The Price Effect of Eliminating Potential Competition: Evidence from an Airline Merger
John E. Kwoka, Jr.
Northeastern University - Department of Economics
August 30, 2008
Some mergers, in addition to reducing actual competition, may eliminate one firm in its role as a potential entrant into markets served by the other merging party. This paper provides the first direct empirical evidence of the competitive effects of the elimination of potential competition. It examines the merger between USAir and Piedmont Airlines, which involved many routes where one carrier was the incumbent and the other positioned readily to enter. Using data on several quarters of operation before and after the merger, it finds that elimination of such a potential entrant allowed the incumbent carrier to raise price by 5 to 6 percent. This effect is approximately half as large as the price increase on routes where the two carriers had previously been actual competitors. Both represent substantial and statistically significant adverse effects of the merger. These results are robust to variations in definition, classification, and identity of the parties.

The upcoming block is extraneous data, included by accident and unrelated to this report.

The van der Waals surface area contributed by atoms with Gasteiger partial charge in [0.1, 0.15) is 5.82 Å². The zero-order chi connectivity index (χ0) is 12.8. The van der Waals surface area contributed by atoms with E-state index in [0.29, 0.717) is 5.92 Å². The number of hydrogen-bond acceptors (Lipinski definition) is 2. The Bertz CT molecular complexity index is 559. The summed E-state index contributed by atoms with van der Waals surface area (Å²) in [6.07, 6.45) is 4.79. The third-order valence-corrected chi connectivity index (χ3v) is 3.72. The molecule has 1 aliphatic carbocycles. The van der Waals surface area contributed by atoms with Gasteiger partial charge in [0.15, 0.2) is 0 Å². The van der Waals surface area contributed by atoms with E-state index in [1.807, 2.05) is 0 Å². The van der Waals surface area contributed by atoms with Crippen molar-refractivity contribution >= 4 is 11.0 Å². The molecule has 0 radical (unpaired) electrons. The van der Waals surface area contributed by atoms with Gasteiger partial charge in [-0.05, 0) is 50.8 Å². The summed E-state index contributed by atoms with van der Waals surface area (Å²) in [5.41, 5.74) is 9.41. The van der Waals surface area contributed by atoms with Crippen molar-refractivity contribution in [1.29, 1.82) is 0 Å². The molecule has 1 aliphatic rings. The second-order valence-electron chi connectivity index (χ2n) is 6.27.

Number of Pages in PDF File: 49working papers series
Date posted: October 1, 2008
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